After JPMorgan Chase & Co.’s shares plunged 21 percent in the opening minutes of trading on Aug. 24 last year, the world’s largest investment bank sought out an unlikely ally, Virtu Financial Inc., to help it understand what happened.
The lion was turning to a mouse for help navigating the jungle where it has long been king. JPMorgan spends more on technology in six months than Virtu’s equity is worth. It has 240,000 employees to Virtu’s 148.
Yet Virtu is so advanced in the arms race of electronic trading and order routing that JPMorgan executives wanted its appraisal to either confirm or deny the bank’s own analysis, according to people familiar with the situation who asked not to be named.
Virtu Chief Executive Officer Doug Cifu met that fall with Matt Zames, JPMorgan’s chief operating officer, and confirmed the bank’s explanation of the event, the people said. What Virtu brought was an authoritative, microsecond-by-microsecond review of the complicated mix of trading halts, delayed openings and problems with exchange-traded funds that roiled the U.S. stock market that day, causing the bank’s stock to briefly crater.
It wasn’t long after that Virtu won an important job from JPMorgan: Overseeing the trading of its stock at the New York Stock Exchange’s iconic Manhattan floor. And the relationship blossomed further last week, when JPMorgan agreed to use Virtu’s technology to trade in the $13.4 trillion U.S. Treasury market.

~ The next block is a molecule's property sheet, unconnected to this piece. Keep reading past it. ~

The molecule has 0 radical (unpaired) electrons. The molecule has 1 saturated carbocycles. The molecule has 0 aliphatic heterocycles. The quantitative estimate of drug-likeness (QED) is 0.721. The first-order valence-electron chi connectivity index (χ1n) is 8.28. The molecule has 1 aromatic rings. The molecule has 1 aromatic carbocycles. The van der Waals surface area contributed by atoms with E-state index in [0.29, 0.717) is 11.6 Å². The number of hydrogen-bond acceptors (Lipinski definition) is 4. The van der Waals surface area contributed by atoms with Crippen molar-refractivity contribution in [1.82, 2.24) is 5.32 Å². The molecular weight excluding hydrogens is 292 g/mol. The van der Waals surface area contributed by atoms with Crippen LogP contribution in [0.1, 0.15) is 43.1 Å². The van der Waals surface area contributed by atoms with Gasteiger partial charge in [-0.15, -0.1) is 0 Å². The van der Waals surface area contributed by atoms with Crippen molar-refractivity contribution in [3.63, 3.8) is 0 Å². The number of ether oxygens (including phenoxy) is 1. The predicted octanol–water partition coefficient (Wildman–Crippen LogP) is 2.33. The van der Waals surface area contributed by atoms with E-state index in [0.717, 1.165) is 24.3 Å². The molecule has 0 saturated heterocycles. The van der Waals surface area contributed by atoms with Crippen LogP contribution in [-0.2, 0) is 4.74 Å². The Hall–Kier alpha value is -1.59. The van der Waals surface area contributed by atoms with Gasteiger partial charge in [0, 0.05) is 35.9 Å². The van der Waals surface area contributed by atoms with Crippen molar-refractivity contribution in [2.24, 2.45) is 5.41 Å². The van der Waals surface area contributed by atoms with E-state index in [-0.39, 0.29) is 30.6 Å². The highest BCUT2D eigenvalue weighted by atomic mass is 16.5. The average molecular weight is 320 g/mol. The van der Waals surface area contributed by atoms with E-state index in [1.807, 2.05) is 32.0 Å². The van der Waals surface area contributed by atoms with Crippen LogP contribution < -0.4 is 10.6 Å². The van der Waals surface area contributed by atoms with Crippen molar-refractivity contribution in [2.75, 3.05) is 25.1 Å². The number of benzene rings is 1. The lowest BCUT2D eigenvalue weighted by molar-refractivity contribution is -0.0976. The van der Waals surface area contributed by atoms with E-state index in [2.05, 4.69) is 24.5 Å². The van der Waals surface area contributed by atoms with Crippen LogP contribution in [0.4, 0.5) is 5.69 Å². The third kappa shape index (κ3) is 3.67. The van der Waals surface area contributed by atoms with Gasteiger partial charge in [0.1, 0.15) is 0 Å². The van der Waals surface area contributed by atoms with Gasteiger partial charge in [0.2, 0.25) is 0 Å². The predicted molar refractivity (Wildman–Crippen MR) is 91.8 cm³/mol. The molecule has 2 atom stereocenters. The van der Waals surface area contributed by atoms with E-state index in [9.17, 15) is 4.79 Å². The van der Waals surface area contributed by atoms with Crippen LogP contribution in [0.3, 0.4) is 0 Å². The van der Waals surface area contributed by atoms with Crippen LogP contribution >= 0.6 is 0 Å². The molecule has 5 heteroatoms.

The New Wall Street
Welcome to the new Wall Street. In this neighborhood, a group of smaller, nimble firms have leveraged cutting-edge technology to emerge as the preferred purveyors of trading systems that make it easier and cheaper to buy and sell currencies, Treasuries and fixed income assets. While this has long been the bread and butter of the world’s largest securities brokers, and will continue to be, the increasingly complex and cutthroat world of high-speed electronic trading has created an opportunity for specialists like Virtu, Citadel Securities, Global Trading Systems, Jump Trading and XTX Markets to supply the pipes to these lucrative markets.
“Banks have been squeezed from two different directions: on one hand, they have a changed regulatory environment and higher capital requirements,” said Matt Andresen, an executive at quantitative trading firm Headlands Technologies Inc. “On the other side, they’re trading in markets that have gone through a shift to become more electronic.”
Following the financial crisis, banks have been left shrunken, battered and withdrawn, partly due to new regulations, but also because making money in this new world is much harder.
The extent of the shift becomes clear when you flash back to Black Monday -- the market crash of October 1987. President Ronald Reagan summoned officials from Wall Street, the legal profession and academia -- including representatives from JPMorgan, Merrill Lynch, Salomon Brothers and IBM -- to sort out why stocks had plunged. Banks were still the keepers of markets then. Now, to understand when things break, bankers and U.S. regulators are increasingly reliant on this new crew of firms that dedicate every resource to mapping and understanding the minutia of market structure in service to their goal of providing the fastest and best prices.